As another trade deadline comes and goes, the messages have been the same from the Brewers front office: Don’t sacrifice the elite level of defense for a bat. Their moves were in line with these feelings. Their “splash” acquisition of Carlos Santana was a step in the right direction to solve their hitting woes while getting an elite fielder.
It makes sense if you are the Brewers. Their hitting struggles have been very well publicized, but they are still in the thick of it for the division. They have been guided by their pitching staff, which is full of both bonafide stars in Corbin Burnes and Devin Williams, but also new names who have made a name for themselves such as Joel Payamps. Their fielding, the often-forgotten third side of a successful team, has been just as elite. They are in the top 10 in team fielding percentage and their great efforts from guys such as rookie Joey Wiemer complements well with their terrific pitching.
However, like a good pitching staff will have off days, or a hitter will find a slump, there are bad days in the field. Unfortunately for the Brewers, they showed some of their worst fielding efforts at the most inopportune time on Wednesday. A pair of errors in the ninth and the Brewers failed to hold onto a slim advantage, losing to the Nationals 3-2.
Wednesday saw Wade Miley return to the mound, his first appearance since joining the injured list on July 17 with elbow discomfort. On a limited pitch count, he was solid. After a clean first two innings, he allowed a double to Alex Call, setting up Jake Alu to single to center. After a second-inning home run from Tyrone Taylor gave the Brewers the lead, it was now tied at 1-1 following the Alu single. Miley ended up getting pulled after 60 pitches, going four innings and giving up just three hits while striking out five.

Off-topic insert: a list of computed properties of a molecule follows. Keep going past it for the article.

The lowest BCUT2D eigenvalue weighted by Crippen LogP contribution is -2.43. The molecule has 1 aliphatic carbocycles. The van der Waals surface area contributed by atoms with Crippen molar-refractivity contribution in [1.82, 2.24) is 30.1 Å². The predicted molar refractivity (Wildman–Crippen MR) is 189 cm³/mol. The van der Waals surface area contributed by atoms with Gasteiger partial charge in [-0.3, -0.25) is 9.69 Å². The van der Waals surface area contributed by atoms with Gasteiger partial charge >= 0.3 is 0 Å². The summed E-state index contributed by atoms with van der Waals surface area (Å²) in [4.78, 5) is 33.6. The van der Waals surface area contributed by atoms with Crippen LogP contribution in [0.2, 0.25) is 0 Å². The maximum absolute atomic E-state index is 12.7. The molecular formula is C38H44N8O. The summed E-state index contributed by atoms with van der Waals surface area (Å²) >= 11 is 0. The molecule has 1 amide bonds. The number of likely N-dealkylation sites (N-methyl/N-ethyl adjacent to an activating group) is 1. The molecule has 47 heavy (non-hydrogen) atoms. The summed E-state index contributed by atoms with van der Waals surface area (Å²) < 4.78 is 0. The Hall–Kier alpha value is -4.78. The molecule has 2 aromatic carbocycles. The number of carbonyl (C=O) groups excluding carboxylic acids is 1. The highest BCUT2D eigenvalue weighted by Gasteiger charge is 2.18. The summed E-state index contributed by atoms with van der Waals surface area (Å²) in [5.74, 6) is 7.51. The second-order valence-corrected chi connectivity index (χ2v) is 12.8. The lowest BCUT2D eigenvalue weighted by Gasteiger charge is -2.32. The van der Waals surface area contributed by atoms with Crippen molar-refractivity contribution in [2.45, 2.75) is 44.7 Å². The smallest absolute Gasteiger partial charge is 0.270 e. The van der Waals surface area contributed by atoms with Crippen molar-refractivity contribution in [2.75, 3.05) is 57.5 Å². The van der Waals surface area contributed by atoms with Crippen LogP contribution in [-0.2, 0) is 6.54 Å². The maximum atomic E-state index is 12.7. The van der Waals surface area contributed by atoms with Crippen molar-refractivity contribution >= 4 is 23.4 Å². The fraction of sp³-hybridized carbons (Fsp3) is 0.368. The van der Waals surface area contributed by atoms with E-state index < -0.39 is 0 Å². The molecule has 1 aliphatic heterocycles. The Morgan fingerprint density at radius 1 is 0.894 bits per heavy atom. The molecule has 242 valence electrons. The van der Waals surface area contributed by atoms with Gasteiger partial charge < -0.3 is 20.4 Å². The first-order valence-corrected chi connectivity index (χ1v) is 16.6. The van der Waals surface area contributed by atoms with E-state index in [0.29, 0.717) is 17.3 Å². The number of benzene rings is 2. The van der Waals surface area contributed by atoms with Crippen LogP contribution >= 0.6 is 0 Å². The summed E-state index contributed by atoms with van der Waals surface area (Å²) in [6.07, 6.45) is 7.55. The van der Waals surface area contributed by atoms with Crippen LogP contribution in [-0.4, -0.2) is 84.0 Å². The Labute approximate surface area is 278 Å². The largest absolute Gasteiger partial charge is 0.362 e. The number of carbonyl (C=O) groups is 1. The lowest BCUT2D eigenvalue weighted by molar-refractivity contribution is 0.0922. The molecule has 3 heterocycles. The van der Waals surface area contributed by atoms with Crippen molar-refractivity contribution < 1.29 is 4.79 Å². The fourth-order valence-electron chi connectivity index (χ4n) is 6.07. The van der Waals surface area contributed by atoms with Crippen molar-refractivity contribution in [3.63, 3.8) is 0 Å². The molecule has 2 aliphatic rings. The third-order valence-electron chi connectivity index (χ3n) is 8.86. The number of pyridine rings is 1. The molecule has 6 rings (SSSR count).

The Brewers got the lead back in the sixth, as Brice Turang opened with a walk and got to second on a wild pitch from MacKenzie Gore. A base hit from Joey Wiemer and a double from Christian Yelich brought Turang around to score, putting the Brewers up 2-1. With a great chance to give the bullpen some insurance runs, the Brewers struck out three straight times to end the threat and keep it a 2-1 game.
With the one-run lead, the game fell right into their ideal pitching script. Elvis Peguero and Payamps were lights out in the seventh and eighth, carrying the momentum set by Hoby Milner and Bryse Wilson in the innings prior. The Brewers couldn’t add anything offensively, so it was Devin Williams with a chance to secure the save and the series victory entering the bottom of the ninth with a 2-1 advantage.
That’s when the game went off the script.
First, Corey Dickerson reached on an uncharacteristic error by Santana at first. Next up, Dominic Smith reached with a line drive to left. Struggling to get an out, Williams then walked the pinch-hitter Keibert Ruiz to load the bases. The wheels fully came off one batter later. Alex Call hit a grounder to Andruw Monasterio at third, who made a wide throw to home, allowing Dickerson to score and tying the game. The wide throw bounced too far for William Contreras to grab it in time to get the sprinting Smith out at the plate, who slid past the tag and gave the Nationals the 3-2 win in heartbreaking fashion for the Crew, who finished their road trip out east with a 1-5 record.
The Brewers now head home to open up a four-game series against the Pittsburgh Pirates. The first pitch on Thursday is 6:15 p.m.